Old Issue of Chronicle Surfaces in 1914

(10/30/2002)

Transcribed by Norma Knotts Shaffer from microfilm of the Calhoun Chronicle dated 3/19/1914.

Reminder of Days Gone By

Old File of Chronicle, Dated May 28, 1889, Found

The Chronicle man recently found an old copy of the Chronicle pasted on the top of a desk in the Methodist church here at the time of its dedication.

At that time the Chronicle was in its sixth year.  Twenty-five years have since passed since that copy was issued but we were able to discern some of the articles on the dim and fading sheet.

Its date was May 28, 1889.  "Squire" R.M. Marshall, now cashier of the Calhoun County Bank, was its editor.

Below are a few articles relating to the people and their business in that day.  To many this reminescence will recall sad thoughts for a large number here mentioned have entered the shadows of death and are now gone to their reward.  A few have moved from their former homes and are prospering in other couniries.

Benjamin Harrison was president then and a letter from the Regular Washington Correspondent announced that the chief executive would confer favors on certain applicants if they would receive their commissions for offices they were seeking.

A.B. White afterward governor, was then collector of internal revenues.

One place the Chronicle says:

Rev. Sam Jones, the Georgia slang slinger, will be at the Moundsville camp meeting this year.

Looking over the paper we came across the following locals:

French Stump is attending school here.

"Bud" Johnson was on the sick list last week.

S.M. and John McCoy, of West Fork, were here Sunday.

There are _2 pupils enrolled at Prof. Heermans school here.

Isaac Simmers, of White Pine, was looking after legal business here Wednesday.

Mrs. James Barr, of Sycamore, was shopping here recently.

Okey J. Stump erected a platform in front of Wiant & Barr's store last Thursday.  Good job.

Bent McCan, the hen wagon driver is a nice man; he is a good man; yes, he is a pretty man.

(Evidently Mr. McCan had advanced cash on subscription.)

Mrs. Mary E. Bennett and son, Evert, of Muscle Shoals, were shopping here Thursday.

Lemuel Huffman has a drove of ducks which he keeps expressly to awaken "Tip" Campbell of a morning.

T.R. Stump's new sign, "Furniture and Undertaking," is a dandy and the new enterprise is a much needed improvement in our town.

The new church is at last completed and was dedicated last Sabbath.  Captain A. Knotts deserves much praise for the attention he has given to the same to say nothing of the money he has in it.  The M.E. Church south at this place cost $1,111.26.  The balance due on it when complete was $248.76 which was raised last Sunday making the church entirely paid for and free from debt.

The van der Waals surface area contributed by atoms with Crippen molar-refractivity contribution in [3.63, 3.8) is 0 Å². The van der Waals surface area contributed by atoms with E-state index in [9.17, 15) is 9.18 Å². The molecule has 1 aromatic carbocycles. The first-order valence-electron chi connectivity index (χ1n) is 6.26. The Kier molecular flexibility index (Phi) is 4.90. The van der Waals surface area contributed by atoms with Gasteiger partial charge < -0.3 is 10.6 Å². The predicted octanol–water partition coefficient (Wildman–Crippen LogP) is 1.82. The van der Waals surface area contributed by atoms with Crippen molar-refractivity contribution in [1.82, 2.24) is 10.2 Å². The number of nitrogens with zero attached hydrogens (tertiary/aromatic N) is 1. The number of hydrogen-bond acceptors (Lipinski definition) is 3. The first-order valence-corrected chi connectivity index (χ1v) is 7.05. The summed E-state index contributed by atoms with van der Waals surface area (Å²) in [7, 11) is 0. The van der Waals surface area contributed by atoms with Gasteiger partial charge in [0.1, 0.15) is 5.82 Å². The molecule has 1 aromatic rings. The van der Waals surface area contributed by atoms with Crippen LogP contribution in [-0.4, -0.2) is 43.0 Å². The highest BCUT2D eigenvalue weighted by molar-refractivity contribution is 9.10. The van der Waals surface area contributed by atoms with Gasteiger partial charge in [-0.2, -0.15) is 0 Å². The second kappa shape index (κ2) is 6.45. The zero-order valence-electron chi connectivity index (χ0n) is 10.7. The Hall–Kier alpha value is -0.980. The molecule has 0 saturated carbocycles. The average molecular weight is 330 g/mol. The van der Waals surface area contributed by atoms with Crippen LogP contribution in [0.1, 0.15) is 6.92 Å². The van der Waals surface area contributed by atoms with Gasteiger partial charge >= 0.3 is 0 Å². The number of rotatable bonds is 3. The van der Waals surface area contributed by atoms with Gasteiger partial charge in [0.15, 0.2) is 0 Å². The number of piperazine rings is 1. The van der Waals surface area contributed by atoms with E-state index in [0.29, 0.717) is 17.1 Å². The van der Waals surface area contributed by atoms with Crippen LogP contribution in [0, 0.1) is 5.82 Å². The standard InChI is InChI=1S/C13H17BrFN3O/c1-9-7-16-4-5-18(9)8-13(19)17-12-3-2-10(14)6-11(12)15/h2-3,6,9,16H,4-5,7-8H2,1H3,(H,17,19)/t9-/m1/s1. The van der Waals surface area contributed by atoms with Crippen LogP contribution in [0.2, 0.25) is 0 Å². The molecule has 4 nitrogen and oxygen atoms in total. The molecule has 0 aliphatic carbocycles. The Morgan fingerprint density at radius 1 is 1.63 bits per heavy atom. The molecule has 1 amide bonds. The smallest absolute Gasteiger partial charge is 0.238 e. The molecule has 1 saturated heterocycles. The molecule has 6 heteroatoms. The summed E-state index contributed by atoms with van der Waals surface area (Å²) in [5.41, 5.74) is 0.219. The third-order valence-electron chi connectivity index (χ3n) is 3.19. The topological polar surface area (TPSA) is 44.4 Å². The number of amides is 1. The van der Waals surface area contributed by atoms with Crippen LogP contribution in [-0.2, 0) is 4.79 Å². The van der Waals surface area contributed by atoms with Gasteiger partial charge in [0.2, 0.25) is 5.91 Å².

Jacob Morgan and lady, of West Fork, were here on the 20th inst. laying in their spring supplies.  Mr. Morgan is one of Calhoun's most substantial citizens.

In a communication from Richardson, signed "Roxey," we saw the following:

Quite a hailstorm yesterday.

Pat Crow, the pedler, was here yesterday.

John Kemner has been on the sick list for a few days.

Saul Vandevender is farming extensively this spring.

A correspondent at Minnora writes:

Mrs. S.W. Farrar is the guest of Mrs. A.H. Knotts at this time.

A doctor has at last located at this place.

W.A. Duffield and lady, J.S. Jarvis and lady, _.H. Jarvis and lady, John S. Conley and lady and many others of this section "took in" the show at Charleston on the 13th.

We noticed also these advertising locals of the enterprising merchants here then:

Smoke Wantz's celebrated cigars at Sturms.

Bed Steads, bureaus, chairs, stands, safes, parlor sets and coffins at T.R. Stump's & Co.

Brocade Dress Goods 7 cts. per yard at Pells.

Wiant & Barr have a full line of dress goods - all the latest styles.

V.S. Armstrong was then circuit judge; Absolom Knotts, prosecuting attorney; clerk of county and circuit court, Geo. W. Silcott; Sheriff, George W. Hardman; deputies, J.S. Jarvis and J.T. Waldo: Assessor, James Duskey; com. school lands, W.L. Stevenson.

Under the heading of Professional Cards we found:  Attys. Linn and Hamilton, A. Knotts and W.L. Stevenson, Reese Blizzard; Drs. R.F. Eagon, W.H. Thomas and L.J. Stump.

Other advertisements were noted.  Miss Josie Walker conducted a miliner shop in the S.P. Stump building; near the mill, A. Huffman & son with the assistance of H.B. Campbell, ran a blacksmith shop; Peter Hicks was, and had been for a long time on the job as a tonsorial artist; Mrs. S.R. Cook and A.H. Stump were running hotels.

In the school election held that month, Elliott Chenoweth defeated Franklin M. Cain for county superintendent by a majority of 236.  The vote polled was small, Chenoweth receiving only 268 votes to Cain's 132.

J.H. Johnson was Worshipful Master and Hagan Barr, Secretary of the A.F. & A.M. lodge, which had been organized for seven years.  The I.O.O.F., L.J. Stump N.G. and A.R. Johnson, secretary, was 3 years old then.

These recollections will no doubt revive peasant memories for some.  The surviving citizens of that age have noted many changes since "Squire" Marshall sat in the sanctum.

This file of the Chronicle is the only one we have had recourse to of those published prior to November, 1900.  All before that time have been destroyed.  We would deem it a favor if any of our subscribers would let us know of any existing copies issued previous to the above date.

Perhaps a few will be so ungenerous as not to credit the items printed above, wondering how a newspaper man ever got so near a church to collect such data.


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